Elite police keep watch for lone-wolf terrorists at Hong Kong airport
Security unit stages regular drills and upgrades training after deadly attacks on crowded concourses in Istanbul and Brussels
Fast-changing tactics by terrorists abroad have put Hong Kong’s elite airport police officers on the alert for lone-wolf attackers.
The airport security unit, which is staging regular drills to raise awareness of the threat, said crowded concourses remained prime targets, as seen in deadly attacks by suicide bombers in Istanbul and Brussels last year.
Terminals, aviation fuel facilities and hangars were particular security threats due to high concentrations of people and the sensitivity of the locations.
Chief Inspector Hinson Lau Kwun-tang, head of the unit, said their training no longer focused only on counterterrorism tactics but studied the mentality and strategies of lone-wolf assailants inspired by the evolving approach of terror groups.
“Terrorism is no longer about a particular behaviour. There is no formula. Any persons inspired by radical ideology could be a terrorist,” Lau said.
“Our officers need to understand this concept so that they can adopt counterterrorism tactics flexibly.”
In March last year, 32 people were killed in a terrorist attack at Brussels airport and underground system. Three months later, 44 people were killed at Ataturk Airport in Istanbul. Islamic State said it carried out the attacks.
Earlier this month the police force warned that extremists inspired by terror groups might have already sneaked into Hong Kong, putting anti-terrorist police on alert to prevent lone-wolf attacks.
The airport police unit was established 40 years ago and comprises around 130 members. Officers patrol in dark-blue uniforms armed with a Glock17 pistol and MP5 submachine gun. Some also carry an M4 carbine.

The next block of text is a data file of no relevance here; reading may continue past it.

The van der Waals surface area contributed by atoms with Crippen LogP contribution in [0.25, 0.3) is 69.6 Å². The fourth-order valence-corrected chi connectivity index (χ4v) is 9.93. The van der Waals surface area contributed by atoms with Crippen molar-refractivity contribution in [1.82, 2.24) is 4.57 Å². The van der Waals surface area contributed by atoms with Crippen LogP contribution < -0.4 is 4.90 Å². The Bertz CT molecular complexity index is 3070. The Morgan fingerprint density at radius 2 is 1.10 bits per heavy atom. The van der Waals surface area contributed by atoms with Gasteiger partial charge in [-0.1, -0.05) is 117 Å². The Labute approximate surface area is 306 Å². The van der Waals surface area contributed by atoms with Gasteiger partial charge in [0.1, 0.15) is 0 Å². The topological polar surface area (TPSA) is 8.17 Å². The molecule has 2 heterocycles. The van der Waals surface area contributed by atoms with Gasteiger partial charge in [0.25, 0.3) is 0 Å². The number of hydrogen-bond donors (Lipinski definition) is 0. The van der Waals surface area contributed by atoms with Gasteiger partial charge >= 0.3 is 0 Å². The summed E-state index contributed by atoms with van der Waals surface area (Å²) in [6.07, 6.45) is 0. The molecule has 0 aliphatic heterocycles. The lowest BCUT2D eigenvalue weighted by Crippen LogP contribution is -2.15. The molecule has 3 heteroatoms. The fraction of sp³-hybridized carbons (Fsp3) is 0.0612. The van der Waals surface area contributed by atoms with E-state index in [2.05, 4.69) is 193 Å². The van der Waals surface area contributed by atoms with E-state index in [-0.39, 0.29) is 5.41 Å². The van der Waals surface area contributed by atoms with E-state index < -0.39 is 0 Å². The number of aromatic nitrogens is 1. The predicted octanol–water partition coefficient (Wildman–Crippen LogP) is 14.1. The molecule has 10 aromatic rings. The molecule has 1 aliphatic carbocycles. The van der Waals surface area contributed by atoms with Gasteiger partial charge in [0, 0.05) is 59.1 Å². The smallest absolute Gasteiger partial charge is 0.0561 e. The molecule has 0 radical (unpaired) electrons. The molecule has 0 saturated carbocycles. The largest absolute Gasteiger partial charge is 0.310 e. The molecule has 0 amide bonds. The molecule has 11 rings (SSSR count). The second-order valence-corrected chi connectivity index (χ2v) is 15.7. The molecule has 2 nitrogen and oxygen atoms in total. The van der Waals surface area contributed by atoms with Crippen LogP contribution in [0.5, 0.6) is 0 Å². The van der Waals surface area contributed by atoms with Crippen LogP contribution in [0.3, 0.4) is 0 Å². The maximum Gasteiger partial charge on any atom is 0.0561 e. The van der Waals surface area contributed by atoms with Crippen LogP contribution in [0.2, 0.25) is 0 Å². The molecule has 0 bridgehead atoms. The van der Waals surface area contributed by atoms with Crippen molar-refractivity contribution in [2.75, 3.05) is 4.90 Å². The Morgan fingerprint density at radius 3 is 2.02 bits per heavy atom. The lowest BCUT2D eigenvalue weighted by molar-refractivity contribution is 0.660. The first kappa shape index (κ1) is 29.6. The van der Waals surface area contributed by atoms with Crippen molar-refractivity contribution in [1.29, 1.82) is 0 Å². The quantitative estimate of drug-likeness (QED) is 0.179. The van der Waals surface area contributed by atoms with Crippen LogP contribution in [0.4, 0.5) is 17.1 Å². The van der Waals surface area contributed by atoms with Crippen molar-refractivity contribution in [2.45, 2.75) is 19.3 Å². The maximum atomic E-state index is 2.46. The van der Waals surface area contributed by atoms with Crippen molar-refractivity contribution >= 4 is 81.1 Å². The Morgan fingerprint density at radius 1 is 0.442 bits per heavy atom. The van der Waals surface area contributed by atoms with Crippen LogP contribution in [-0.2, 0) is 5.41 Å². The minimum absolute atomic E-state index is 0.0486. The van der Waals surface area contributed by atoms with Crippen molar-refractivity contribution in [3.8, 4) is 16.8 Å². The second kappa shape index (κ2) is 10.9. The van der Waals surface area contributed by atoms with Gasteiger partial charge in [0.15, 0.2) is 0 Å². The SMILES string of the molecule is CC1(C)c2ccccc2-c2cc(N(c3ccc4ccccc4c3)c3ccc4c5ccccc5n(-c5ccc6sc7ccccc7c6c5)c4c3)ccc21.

“A high profile and heavily armed patrol in crowded areas, such as airport terminals, is crucial as it strikes a deterrent effect,” Lau said.
The force carries out mock exercises at the airport with airlines and shops once a month on average to prepare for possible emergency incidents.
An experienced sergeant at the unit, Chan Chit-shing, recalled his experience in subduing an American tourist at the airport railway station who was seen exposing a 15cm knife strapped to his waist.
“When I was called to the scene, I felt for the first time that a terrorist attack was coming to Hong Kong, though the investigation later showed this was not the case,” Chan said.
“A passenger reported the case to the police as this American man looked suspicious. It shows the importance of public alertness on terrorism.”
In March, the officers conducted an exercise with the Airport Authority and El Al Israel Airlines, simulating an attack by terrorists armed with machine guns and bombs in the departure hall.
The force reiterated that no intelligence suggested the city was being specifically targeted for attack and that the terrorism threat level remained “moderate”.